A growing sense of frustration among US consumers has led to the passage of data privacy laws in several states, with similar laws under consideration in many states that currently lack data privacy protections. Of course, this patchwork of laws that vary from state to state hasn’t made life easy for privacy and compliance professionals at companies that operate across state lines. Action from the federal government to supersede state-level regulations with federal regulations would be welcomed by many CPOs and other privacy and compliance professionals, and by many consumers.

A closer look at the privacy push

To provide a more consistent data privacy landscape for companies and consumers, various parts of the federal government – Congress, the CFPB, and the FTC – are increasing their focus on data privacy. Beyond addressing variations between state-level privacy laws and the lack of data privacy regulations in states without a comprehensive data privacy law, the new federal privacy push also aims to improve the adequacy of the US.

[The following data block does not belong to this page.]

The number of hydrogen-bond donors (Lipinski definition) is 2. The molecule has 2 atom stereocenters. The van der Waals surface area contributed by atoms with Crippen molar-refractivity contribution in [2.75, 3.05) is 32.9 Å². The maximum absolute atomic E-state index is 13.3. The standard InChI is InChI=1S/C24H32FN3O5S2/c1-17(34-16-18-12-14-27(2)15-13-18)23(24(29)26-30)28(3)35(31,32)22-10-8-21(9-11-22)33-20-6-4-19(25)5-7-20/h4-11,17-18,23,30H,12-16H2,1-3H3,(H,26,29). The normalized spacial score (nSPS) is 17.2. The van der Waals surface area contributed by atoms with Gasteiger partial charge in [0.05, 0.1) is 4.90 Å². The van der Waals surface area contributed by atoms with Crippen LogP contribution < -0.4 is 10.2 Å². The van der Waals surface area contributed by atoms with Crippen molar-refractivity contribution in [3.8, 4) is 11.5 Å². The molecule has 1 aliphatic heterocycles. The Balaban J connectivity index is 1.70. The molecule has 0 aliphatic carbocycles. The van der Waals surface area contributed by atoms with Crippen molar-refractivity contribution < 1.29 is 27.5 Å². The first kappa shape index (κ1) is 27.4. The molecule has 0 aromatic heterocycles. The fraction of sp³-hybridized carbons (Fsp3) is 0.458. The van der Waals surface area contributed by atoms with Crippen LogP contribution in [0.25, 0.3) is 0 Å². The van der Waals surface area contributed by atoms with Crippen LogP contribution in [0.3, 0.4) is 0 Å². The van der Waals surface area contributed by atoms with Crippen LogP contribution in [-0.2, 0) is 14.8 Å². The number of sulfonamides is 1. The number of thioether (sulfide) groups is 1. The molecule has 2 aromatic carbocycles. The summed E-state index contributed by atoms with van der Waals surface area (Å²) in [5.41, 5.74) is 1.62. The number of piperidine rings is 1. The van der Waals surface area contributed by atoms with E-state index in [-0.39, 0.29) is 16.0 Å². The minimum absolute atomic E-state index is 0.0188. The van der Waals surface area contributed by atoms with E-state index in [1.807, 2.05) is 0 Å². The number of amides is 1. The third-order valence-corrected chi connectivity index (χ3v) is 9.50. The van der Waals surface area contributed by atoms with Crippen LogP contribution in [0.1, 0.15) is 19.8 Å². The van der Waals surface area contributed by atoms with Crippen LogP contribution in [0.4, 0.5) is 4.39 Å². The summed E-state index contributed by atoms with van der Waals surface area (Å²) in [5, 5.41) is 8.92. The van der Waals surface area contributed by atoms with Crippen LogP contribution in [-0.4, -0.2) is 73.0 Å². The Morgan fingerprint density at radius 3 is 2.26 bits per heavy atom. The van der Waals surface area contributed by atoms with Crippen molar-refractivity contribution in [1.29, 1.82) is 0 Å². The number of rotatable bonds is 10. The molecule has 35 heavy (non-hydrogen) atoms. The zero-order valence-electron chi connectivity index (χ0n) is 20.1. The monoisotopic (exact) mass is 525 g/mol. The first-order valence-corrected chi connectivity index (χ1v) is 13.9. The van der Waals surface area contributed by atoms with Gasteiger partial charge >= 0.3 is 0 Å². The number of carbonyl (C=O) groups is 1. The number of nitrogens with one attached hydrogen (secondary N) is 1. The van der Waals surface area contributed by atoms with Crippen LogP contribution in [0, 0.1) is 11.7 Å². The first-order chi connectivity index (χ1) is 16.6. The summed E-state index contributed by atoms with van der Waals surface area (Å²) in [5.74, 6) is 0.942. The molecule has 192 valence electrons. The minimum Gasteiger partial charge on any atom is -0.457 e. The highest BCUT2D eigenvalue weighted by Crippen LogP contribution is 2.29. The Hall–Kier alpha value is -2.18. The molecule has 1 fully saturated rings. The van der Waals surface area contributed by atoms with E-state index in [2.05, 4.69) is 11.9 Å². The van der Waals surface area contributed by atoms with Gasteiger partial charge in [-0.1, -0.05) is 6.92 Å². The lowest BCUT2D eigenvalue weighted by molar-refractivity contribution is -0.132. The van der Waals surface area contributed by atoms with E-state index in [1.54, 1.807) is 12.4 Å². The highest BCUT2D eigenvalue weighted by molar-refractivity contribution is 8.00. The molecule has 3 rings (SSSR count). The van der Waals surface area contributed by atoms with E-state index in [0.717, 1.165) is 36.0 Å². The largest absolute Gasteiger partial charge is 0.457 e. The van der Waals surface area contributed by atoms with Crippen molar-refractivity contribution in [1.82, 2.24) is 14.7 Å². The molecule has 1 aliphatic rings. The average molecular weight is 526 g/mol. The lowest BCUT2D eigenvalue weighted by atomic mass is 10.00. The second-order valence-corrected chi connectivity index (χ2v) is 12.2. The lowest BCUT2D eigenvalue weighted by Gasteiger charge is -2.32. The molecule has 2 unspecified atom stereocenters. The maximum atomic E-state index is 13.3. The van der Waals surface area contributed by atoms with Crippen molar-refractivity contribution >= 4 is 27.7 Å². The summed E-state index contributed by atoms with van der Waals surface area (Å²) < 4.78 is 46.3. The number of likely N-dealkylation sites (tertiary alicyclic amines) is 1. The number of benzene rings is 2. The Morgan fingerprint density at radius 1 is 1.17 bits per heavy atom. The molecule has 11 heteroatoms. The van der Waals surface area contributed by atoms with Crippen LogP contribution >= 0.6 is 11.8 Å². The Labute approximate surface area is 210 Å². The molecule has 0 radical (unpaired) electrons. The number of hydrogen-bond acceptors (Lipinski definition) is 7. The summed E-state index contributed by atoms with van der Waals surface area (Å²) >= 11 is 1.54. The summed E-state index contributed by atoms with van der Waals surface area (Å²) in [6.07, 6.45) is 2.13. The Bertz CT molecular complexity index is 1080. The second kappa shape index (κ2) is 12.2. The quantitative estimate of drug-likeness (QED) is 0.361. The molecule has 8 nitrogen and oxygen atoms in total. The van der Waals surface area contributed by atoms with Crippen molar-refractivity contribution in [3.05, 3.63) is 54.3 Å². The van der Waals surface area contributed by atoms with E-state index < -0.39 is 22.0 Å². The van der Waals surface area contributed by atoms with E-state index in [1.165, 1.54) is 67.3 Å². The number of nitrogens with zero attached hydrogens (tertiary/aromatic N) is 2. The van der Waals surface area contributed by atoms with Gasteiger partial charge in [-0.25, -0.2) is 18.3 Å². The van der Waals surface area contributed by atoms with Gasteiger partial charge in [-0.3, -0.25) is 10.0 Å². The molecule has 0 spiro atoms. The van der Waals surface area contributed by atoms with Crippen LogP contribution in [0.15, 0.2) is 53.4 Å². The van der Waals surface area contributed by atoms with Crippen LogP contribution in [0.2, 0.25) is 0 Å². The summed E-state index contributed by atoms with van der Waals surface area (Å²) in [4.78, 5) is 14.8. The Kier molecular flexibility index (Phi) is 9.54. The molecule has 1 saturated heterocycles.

Adequacy improvements would help the EU and other jurisdictions to feel more comfortable having their residents’ data shared and stored in US datacenters, and would address complaints like those that drove the recent EU Schrems II judgment.  Such improvements would help US companies, especially technology companies, to better compete globally, and would also reduce the likelihood of future fines or other sanctions.

Although the US doesn’t currently have a comprehensive nationwide data privacy law, the following developments make the passage of such a law in the near future look more likely than ever before: